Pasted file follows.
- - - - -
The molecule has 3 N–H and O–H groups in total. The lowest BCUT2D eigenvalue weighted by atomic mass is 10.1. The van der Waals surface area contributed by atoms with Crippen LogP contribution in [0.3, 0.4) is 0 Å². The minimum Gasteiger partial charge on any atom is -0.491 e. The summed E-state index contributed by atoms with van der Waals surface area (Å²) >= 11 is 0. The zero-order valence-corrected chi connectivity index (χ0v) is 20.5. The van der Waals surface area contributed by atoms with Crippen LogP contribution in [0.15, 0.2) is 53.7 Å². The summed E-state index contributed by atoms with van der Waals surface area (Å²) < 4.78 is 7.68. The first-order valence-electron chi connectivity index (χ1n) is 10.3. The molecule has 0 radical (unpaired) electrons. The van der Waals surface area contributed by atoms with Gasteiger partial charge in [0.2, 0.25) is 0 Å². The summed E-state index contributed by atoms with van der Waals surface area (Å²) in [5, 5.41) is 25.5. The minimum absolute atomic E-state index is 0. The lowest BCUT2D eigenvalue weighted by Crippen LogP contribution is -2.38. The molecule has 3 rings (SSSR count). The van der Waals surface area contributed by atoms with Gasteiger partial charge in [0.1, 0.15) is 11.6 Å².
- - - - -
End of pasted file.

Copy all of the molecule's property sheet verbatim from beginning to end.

The molecule has 3 N–H and O–H groups in total. The lowest BCUT2D eigenvalue weighted by atomic mass is 10.1. The van der Waals surface area contributed by atoms with Crippen LogP contribution in [0.3, 0.4) is 0 Å². The minimum Gasteiger partial charge on any atom is -0.491 e. The summed E-state index contributed by atoms with van der Waals surface area (Å²) >= 11 is 0. The zero-order valence-corrected chi connectivity index (χ0v) is 20.5. The van der Waals surface area contributed by atoms with Crippen LogP contribution in [0.15, 0.2) is 53.7 Å². The summed E-state index contributed by atoms with van der Waals surface area (Å²) < 4.78 is 7.68. The first-order valence-electron chi connectivity index (χ1n) is 10.3. The molecule has 0 radical (unpaired) electrons. The van der Waals surface area contributed by atoms with Gasteiger partial charge in [0.2, 0.25) is 0 Å². The summed E-state index contributed by atoms with van der Waals surface area (Å²) in [5, 5.41) is 25.5. The minimum absolute atomic E-state index is 0. The lowest BCUT2D eigenvalue weighted by Crippen LogP contribution is -2.38. The molecule has 3 rings (SSSR count). The van der Waals surface area contributed by atoms with Gasteiger partial charge in [0.1, 0.15) is 11.6 Å².